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Click below to learn about various research projects in the lab.


Click below for a complete list of publications with accompanying pdfs.



Click below to meet the members of the Kelly Lab.


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Some of the primary questions addressed in the Kelly Lab include: What are the mechanisms underlying social behavior? How has social behavior evolved over time, and how have relevant neural circuits changed within and across species to allow for the extreme variation in social behavior we see today? What types of environmental influences have an impact on social behavior and the brain? How stable or plastic are social traits within an individual and/or species? What drives animals to live in large groups? How does the brain promote sociality?  How does the brain allow animals to rapidly shift their behavior so that they can behave appropriately in dynamic group environments? To answer such questions, the lab uses an integrative approach and combines techniques from behavioral ecology, neuroendocrinology, developmental neurobiology, molecular biology, and genetics to study the mechanisms underlying social behavior.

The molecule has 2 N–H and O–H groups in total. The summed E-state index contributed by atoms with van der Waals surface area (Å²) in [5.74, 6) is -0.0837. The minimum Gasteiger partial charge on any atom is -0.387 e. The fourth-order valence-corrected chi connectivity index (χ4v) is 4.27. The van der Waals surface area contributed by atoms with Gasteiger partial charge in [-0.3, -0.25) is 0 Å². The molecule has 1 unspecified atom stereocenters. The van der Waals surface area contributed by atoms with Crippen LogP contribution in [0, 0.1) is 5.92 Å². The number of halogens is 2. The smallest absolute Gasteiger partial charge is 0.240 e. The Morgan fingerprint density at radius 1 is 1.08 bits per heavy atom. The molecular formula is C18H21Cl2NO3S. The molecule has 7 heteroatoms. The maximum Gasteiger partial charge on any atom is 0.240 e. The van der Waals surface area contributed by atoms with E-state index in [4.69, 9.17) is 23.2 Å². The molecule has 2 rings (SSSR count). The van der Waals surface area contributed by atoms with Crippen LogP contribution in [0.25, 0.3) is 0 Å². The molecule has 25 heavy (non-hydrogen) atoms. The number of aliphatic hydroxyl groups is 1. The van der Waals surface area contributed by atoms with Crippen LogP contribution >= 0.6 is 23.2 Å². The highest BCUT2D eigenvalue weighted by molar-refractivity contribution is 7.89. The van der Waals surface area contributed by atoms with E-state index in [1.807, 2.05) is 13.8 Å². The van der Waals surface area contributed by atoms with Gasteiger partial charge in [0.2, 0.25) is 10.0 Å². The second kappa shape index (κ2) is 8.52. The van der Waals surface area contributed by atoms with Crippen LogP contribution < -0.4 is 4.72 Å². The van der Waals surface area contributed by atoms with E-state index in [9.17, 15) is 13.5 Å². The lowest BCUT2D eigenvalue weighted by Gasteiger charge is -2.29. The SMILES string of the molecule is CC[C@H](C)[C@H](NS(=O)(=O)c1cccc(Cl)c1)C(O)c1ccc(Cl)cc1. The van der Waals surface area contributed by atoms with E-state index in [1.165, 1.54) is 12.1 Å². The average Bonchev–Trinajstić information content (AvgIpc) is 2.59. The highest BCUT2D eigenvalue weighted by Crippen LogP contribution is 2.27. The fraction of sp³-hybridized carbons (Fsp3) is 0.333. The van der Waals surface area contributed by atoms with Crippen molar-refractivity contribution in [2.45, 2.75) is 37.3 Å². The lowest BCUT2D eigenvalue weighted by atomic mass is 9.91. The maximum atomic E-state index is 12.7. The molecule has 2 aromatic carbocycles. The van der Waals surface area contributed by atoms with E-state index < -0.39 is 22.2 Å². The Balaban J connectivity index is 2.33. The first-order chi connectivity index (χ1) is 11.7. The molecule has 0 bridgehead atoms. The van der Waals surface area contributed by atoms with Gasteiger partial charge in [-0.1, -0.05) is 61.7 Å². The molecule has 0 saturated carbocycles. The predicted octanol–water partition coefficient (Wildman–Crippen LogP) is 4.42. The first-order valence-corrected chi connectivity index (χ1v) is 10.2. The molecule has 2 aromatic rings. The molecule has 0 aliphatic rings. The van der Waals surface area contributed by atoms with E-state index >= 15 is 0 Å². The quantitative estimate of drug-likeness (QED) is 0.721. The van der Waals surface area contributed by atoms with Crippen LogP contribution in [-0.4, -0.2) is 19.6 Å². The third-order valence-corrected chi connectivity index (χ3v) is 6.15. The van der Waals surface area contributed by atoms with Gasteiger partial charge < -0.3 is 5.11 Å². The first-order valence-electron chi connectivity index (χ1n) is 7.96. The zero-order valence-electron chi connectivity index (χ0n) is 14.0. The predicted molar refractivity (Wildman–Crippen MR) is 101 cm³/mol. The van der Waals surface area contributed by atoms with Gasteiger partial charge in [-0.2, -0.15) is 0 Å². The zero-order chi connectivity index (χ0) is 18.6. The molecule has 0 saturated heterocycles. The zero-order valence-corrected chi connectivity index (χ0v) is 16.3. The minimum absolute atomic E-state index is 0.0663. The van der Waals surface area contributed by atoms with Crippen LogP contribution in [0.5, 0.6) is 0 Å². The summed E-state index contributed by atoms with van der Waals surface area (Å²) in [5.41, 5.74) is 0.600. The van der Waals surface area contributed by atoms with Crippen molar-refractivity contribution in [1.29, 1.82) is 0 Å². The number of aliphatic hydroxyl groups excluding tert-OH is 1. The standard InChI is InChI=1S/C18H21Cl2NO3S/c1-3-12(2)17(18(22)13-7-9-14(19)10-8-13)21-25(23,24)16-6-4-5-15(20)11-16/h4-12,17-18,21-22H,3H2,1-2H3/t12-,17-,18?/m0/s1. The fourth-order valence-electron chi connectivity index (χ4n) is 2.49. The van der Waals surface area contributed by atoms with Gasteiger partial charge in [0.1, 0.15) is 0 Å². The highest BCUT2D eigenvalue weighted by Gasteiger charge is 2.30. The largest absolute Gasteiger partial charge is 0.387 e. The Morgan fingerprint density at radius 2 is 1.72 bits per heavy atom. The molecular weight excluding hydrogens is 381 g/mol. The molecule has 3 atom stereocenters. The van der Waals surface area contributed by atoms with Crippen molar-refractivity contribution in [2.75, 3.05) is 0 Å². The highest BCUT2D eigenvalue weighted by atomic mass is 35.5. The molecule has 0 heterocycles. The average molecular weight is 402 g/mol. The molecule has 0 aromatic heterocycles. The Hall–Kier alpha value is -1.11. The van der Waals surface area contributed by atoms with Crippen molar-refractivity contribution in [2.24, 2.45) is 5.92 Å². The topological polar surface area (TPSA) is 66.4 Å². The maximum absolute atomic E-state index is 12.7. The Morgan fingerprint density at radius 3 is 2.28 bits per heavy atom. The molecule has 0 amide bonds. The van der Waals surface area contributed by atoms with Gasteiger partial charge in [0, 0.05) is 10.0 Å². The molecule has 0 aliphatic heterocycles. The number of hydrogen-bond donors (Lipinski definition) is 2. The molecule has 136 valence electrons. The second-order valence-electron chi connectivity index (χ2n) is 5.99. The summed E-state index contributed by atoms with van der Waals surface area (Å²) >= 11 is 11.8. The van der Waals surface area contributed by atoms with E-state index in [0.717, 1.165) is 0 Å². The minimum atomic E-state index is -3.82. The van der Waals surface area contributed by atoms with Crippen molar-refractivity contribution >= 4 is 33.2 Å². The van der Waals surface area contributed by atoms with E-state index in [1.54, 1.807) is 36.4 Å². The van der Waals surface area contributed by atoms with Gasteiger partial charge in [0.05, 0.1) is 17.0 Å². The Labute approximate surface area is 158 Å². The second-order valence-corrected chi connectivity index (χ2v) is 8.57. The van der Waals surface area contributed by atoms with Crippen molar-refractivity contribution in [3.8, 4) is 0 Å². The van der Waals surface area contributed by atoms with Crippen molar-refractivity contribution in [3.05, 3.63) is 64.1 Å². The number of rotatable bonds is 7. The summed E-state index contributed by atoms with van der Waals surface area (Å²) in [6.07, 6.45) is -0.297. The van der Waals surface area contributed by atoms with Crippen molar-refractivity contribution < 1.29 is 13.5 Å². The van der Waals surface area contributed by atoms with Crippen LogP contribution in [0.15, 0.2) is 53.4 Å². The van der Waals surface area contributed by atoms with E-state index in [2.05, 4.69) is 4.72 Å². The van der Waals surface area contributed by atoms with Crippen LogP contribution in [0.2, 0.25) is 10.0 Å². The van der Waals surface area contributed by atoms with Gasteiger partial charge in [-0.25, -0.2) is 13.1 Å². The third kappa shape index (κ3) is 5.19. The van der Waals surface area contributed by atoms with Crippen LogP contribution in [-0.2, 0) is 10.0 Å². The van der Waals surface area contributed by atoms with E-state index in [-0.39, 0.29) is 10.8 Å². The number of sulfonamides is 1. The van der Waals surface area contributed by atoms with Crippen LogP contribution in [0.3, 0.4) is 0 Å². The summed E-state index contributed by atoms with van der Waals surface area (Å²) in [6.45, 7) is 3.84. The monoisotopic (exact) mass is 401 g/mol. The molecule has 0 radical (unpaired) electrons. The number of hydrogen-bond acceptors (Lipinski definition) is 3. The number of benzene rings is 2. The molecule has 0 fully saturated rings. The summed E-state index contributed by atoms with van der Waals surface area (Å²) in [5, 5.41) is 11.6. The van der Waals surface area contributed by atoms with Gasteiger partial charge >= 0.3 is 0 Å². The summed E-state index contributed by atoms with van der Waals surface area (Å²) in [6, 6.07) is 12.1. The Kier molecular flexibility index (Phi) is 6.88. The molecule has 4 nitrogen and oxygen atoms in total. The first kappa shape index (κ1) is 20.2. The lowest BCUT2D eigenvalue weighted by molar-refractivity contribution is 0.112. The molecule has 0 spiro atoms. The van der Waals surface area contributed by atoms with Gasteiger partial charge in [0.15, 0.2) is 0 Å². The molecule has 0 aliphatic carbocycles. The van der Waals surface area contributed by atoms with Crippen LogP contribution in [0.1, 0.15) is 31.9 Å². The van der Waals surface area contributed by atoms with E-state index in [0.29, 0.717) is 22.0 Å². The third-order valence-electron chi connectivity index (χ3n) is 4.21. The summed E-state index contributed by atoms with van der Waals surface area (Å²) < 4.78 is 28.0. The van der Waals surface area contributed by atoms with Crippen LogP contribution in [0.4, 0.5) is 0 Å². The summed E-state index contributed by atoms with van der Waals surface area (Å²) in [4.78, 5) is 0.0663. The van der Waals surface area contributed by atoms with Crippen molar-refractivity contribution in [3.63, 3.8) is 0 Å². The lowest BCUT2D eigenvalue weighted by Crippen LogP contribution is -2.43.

The Kelly Lab utilizes a comparative approach to understand social behavior. If we are to truly understand the evolution of social behavior, we need to consider the fact that various aspects of social behavior evolved independently many times. Thus, we cannot assume that relevant mechanisms have evolved similarly in all species. In order to build a solid foundation on which we study behavior and the underlying mechanisms, it is important to examine a diversity of species within and across taxa. Doing so will ultimately help us determine the fundamental neural principles associated with the organization of particular social behaviors and how they evolved in relation to the behavioral ecology of an organism. To this end, research in the Kelly Lab examines the neural mechanisms that regulate social behavior in naturalistic contexts and across multiple social species from diverse phylogenetic taxa (e.g., estrildid finches, gerbils, spiny mice).


Emory University

Department of Psychology

36 Eagle Row

Atlanta, GA 30322

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